The role of the evolved CIO is multi-faceted, to say the least. One of the most important aspects of a CIO's job is being able to anticipate problems that may arise down the road, and crafting effective strategies for managing them.
As a growing number of CIOs are finding out, this responsibility isn't confined to issues that occur within the four walls of the hospital; rather, it extends far beyond to the laws impacting every patient in the United States. CIOs are also discovering that part of their responsibility includes keeping a close watch on legislative issues affecting health IT adoption, and doing their part to ensure that appropriate bills are being passed to push health IT forward. And as more proposals involving EMR and e-prescribing adoption progress into laws, CIOs are finding that being politically involved and educated isn't merely beneficial from an altruistic standpoint; it can directly impact how their health systems operate.
Bill Stead, M.D., associate vice chancellor for strategy/transformation and CIO at Vanderbilt University Medical Center (Nashville), is an active member of the Tennessee eHealth Advisory Council. Stead views that part of his life as public service, and feels that in the current health IT climate, it's simply too important not to be involved. And he isn't alone; in fact, this type of thinking is increasingly common among CIOs, many of whom now consider influencing legislation as another of their many duties.
“I think that CIOs need to be at the table, and they need to take the time to work on problems that go beyond their boundaries,” says Stead. “You aren't going to see a quick return on investment, but you will see it, and the CIO community needs to be part of that discussion.”
The way John Glaser sees it, health IT is going to keep surging ahead regardless. Therefore, the onus is on CIOs to steer legislation in the right direction and leverage their own experience to ensure that the bills being passed reflect the needs of the health IT industry, says Glaser, CIO at Partners HealthCare in Boston.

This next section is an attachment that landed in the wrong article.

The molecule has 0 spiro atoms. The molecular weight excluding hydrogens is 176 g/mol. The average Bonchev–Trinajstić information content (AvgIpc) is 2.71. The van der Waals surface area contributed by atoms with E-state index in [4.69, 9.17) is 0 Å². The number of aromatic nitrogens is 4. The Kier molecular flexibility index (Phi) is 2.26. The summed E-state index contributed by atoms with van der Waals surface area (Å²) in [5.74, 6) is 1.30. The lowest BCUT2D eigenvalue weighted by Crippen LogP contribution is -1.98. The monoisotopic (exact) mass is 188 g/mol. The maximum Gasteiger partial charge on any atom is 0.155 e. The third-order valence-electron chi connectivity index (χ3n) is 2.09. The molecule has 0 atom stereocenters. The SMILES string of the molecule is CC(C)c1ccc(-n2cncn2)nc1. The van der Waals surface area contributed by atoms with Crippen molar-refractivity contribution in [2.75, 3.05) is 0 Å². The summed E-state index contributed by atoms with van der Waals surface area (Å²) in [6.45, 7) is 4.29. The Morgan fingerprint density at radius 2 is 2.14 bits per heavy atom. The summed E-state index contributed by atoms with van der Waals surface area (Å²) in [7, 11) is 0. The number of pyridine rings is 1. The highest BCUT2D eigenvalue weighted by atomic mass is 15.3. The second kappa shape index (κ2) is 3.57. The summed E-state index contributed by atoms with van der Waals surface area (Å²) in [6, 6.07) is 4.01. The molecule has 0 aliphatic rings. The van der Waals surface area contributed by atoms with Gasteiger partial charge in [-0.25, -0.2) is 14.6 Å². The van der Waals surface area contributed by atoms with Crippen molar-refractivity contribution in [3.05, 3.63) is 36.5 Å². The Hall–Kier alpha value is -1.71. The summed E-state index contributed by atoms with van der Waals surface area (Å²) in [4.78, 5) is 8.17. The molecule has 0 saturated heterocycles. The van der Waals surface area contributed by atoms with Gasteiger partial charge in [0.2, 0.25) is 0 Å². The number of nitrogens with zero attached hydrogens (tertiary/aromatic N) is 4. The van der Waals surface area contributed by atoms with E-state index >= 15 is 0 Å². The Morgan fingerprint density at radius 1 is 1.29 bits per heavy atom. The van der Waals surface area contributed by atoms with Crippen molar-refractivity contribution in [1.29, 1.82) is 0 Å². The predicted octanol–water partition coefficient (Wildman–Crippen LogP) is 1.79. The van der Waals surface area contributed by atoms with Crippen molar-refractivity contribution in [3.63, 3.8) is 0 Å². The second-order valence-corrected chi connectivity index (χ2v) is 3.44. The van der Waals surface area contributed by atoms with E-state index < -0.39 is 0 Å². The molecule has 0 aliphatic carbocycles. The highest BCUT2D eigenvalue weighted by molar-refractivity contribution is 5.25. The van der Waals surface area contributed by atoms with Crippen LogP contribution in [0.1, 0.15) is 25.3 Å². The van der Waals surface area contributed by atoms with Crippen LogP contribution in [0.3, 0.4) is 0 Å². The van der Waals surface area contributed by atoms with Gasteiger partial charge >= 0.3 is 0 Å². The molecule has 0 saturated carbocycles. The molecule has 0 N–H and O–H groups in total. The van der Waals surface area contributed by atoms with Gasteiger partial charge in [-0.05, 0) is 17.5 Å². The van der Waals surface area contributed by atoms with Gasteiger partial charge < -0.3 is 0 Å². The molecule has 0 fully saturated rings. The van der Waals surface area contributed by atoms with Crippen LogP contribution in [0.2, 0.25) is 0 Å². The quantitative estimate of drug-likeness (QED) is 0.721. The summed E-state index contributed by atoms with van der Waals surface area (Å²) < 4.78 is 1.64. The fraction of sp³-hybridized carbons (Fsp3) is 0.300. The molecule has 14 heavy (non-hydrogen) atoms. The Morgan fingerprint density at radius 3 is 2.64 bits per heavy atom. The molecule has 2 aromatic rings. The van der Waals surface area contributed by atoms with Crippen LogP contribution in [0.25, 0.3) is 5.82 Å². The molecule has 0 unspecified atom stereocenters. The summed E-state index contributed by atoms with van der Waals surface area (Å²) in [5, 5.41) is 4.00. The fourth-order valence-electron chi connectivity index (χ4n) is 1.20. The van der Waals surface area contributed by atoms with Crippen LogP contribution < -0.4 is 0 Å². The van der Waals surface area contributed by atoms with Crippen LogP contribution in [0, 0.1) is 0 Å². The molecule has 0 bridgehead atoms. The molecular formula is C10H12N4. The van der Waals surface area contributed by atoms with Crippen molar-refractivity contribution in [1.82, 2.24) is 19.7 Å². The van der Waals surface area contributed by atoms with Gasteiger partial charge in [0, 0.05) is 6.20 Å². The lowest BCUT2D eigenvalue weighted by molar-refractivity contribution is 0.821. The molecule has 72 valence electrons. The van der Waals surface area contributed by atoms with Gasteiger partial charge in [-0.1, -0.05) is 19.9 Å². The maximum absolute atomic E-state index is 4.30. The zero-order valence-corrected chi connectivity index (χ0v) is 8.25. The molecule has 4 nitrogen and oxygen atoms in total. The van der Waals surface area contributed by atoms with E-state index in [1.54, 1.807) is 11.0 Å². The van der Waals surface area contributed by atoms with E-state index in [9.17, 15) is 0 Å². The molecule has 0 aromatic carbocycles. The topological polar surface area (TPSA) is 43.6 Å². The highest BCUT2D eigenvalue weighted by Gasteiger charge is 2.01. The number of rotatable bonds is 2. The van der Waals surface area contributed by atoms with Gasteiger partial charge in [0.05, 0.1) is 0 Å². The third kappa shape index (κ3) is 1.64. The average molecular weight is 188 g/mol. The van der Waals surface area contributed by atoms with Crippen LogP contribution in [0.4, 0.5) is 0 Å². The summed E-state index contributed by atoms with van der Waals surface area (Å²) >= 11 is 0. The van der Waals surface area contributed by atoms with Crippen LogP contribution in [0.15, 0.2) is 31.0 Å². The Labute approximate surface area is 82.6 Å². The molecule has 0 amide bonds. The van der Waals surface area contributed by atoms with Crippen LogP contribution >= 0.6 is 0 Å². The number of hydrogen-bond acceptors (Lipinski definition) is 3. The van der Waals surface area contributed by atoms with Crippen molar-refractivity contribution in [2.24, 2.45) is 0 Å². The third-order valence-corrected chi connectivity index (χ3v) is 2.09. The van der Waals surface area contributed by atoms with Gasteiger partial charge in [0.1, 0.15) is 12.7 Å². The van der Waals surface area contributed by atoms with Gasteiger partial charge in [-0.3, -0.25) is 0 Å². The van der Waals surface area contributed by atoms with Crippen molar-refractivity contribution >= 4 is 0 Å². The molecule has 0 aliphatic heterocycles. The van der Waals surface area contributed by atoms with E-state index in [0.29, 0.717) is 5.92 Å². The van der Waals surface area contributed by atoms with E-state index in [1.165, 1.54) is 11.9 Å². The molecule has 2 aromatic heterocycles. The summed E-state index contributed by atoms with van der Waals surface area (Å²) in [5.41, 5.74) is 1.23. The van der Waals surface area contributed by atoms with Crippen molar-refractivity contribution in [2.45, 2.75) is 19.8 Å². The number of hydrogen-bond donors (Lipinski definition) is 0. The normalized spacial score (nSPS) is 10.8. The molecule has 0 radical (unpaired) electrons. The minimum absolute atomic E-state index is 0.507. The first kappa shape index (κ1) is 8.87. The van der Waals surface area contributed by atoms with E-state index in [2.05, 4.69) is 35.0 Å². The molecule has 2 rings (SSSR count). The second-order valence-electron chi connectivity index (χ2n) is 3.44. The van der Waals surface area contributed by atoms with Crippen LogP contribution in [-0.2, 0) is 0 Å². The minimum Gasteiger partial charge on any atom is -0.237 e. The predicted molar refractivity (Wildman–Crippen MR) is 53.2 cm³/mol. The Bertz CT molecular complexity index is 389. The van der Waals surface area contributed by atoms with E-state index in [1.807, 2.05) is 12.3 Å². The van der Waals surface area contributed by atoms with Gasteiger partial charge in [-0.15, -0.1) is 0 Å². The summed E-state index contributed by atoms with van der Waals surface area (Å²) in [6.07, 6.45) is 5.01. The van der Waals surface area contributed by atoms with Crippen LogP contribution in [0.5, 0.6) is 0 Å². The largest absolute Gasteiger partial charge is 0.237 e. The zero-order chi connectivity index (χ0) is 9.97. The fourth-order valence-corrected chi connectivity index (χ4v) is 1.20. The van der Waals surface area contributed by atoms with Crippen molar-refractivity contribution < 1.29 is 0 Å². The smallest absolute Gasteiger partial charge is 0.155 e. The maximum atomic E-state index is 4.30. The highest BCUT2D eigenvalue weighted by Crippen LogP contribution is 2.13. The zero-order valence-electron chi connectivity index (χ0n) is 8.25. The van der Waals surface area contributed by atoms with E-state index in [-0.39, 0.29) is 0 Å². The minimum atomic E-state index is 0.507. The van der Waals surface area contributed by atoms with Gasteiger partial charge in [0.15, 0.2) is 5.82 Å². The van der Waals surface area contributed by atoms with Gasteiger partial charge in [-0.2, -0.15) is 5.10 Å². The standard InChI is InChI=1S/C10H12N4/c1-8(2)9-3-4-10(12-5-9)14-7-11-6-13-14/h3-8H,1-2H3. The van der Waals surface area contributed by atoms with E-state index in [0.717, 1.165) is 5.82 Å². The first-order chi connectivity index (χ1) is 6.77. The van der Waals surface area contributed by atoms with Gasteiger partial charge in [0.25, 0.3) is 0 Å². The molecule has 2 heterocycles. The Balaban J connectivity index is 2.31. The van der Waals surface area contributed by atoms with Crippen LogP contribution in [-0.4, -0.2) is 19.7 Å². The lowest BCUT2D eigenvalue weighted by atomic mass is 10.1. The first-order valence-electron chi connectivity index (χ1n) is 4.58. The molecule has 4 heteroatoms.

“You have to be mindful, as a CIO, that lawmakers want to do something, and if we don't help them, we run the risk that they don't do the right thing,” he says. “It's really important that people who live it — the experience of being in the trenches and in the reality of inpatient and outpatient care — that we bring that experience to the table and say, ‘Here's what would help, and here's what won't help.’”
Many now believe that the more CIOs make themselves available to provide testimony or lend an opinion, the less likely it is that legislation will go awry. For those still unsure of the potential impact of participation, Rich Correll, president and CEO of the College of Healthcare Information Management Executives (CHIME, Ann Arbor, Mich.) offers this piece of evidence: HIPAA.
When the Health Insurance Portability and Accountability Act was passed, he says, “All of a sudden it was law, and (healthcare professionals) had many, many challenging issues as a result of having to comply with it, some of which they might have felt did not made a lot of sense. This is an opportunity now to get ahead of legislation that's being passed, and to influence it and to hopefully educate those who are creating legislation.”
Being politically active, says Correll, offers CIOs a chance to influence what will happen, “rather than having to react, as in the case of HIPAA, to legislation that is created, sometimes without full knowledge of the impact of what is being passed into law.”
Taking a proactive approach is critical, according to John Halamka, M.D., who stresses that even if CIOs dedicate just a few days out of the year to the cause, it can make a significant difference. Halamka, who holds CIO positions at Boston's Beth Israel Deaconess Medical Center, Harvard Medical School, and Harvard Clinical Research Institute, was present during National Health IT Week, held in Washington, D.C. in June. At the marathon event, he served on the Honorary Steering Committee along with such health IT proponents as Senators John Kerry (D-Mass.) and Sheldon Whitehouse (D-R.I.), and Representatives Patrick Kennedy (D-R.I.), Tim Murphy (R-Pa.), Allyson Schwartz (D-Pa.), Phil Gingrey (R-Ga.) and Dennis Moore (D-Kan.), among others.
The experience, says Halamka, was well worth his time, as he was able to meet with several key players, including Sen. Kerry. He urges his colleagues to pitch in whenever possible, even if it means just giving a statement about a technology that was recently deployed.
“We need CIOs to testify about their own experiences with EMRs and CCRs, and to provide information so that we can establish best practices,” he says. “It's imperative that CIOs are involved in legislative activity. By getting involved, it's going to make your job easier in the long run.”
One of the avenues that many politically active CIOs choose is involvement in state-level initiatives. Just recently, Halamka testified and gave statements for a bill signed into law by Massachusetts Gov. Deval Patrick (D) that will provide $25 million to promote the use of electronic records. The legislation, he says, will require hospitals and community health centers to adopt CPOE systems by 2012 and EHR systems by 2015.
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